In the 2010 Census, 53 percent of Latinos identified as “white,” as did more than half of Asian Americans of mixed parentage. In future generations, those percentages are almost certain to grow. According to a recent Pew study, more than one-quarter of Latinos and Asians marry non-Latinos and non-Asians, and that number will surely continue to climb over the generations.

Unless ethnic identification is defined in purely racial—and racist—terms, the census projections are straight-out wrong and profoundly misleading. So is the assumption that Asians and Latinos will continue to vote at an overwhelming clip for Democrats. This view, which underpins the whole idea of a “new American majority,” ignores the diversity that already prevails among voters lumped together as “Latino” or “Asian.” Cuban-Americans in Miami vote very differently from Mexican-Americans in Los Angeles; immigrants from Japan or Vietnam come from starkly different cultures than those from South Korea or China. While more than two-thirds of Asian voters went for Obama in 2012 and Clinton in 2016, they leaned the other way in the 2014 midterms: National exit polls showed them favoring Republicans by 50 to 49 percent.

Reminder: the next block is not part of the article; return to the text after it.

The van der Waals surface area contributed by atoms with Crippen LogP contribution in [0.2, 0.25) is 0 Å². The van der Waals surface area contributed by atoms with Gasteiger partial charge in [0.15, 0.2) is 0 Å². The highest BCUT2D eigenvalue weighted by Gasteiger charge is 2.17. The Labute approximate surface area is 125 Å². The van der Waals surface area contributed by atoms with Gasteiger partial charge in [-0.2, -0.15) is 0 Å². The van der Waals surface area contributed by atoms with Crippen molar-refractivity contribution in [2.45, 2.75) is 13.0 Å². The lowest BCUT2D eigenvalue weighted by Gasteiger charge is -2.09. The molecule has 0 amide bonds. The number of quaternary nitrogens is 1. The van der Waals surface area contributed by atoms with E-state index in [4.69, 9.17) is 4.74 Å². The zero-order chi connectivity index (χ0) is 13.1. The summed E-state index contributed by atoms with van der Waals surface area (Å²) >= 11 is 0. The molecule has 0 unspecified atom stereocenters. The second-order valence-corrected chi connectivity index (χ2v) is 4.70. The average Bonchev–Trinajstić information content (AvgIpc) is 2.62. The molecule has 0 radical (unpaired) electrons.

Similarly, while Latinos form a strong Democratic bloc in California, in most states they don’t automatically punch the “D.”